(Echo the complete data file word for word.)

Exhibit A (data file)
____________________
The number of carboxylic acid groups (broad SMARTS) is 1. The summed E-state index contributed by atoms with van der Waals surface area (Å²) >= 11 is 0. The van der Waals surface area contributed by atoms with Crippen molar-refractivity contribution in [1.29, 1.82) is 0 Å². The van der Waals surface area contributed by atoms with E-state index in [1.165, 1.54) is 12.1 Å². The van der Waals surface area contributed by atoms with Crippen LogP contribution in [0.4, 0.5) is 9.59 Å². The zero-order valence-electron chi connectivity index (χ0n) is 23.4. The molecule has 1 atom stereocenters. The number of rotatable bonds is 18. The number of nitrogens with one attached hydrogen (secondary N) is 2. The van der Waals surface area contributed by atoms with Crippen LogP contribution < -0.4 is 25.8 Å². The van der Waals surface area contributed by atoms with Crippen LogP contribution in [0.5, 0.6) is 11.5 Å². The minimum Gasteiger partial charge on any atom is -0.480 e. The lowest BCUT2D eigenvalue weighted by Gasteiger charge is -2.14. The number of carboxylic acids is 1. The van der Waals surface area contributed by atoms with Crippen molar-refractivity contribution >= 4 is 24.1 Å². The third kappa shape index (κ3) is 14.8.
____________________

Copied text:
The number of carboxylic acid groups (broad SMARTS) is 1. The summed E-state index contributed by atoms with van der Waals surface area (Å²) >= 11 is 0. The van der Waals surface area contributed by atoms with Crippen molar-refractivity contribution in [1.29, 1.82) is 0 Å². The van der Waals surface area contributed by atoms with E-state index in [1.165, 1.54) is 12.1 Å². The van der Waals surface area contributed by atoms with Crippen LogP contribution in [0.4, 0.5) is 9.59 Å². The zero-order valence-electron chi connectivity index (χ0n) is 23.4. The molecule has 1 atom stereocenters. The number of rotatable bonds is 18. The number of nitrogens with one attached hydrogen (secondary N) is 2. The van der Waals surface area contributed by atoms with Crippen LogP contribution < -0.4 is 25.8 Å². The van der Waals surface area contributed by atoms with Crippen LogP contribution in [0.5, 0.6) is 11.5 Å². The minimum Gasteiger partial charge on any atom is -0.480 e. The lowest BCUT2D eigenvalue weighted by Gasteiger charge is -2.14. The number of carboxylic acids is 1. The van der Waals surface area contributed by atoms with Crippen molar-refractivity contribution >= 4 is 24.1 Å². The third kappa shape index (κ3) is 14.8.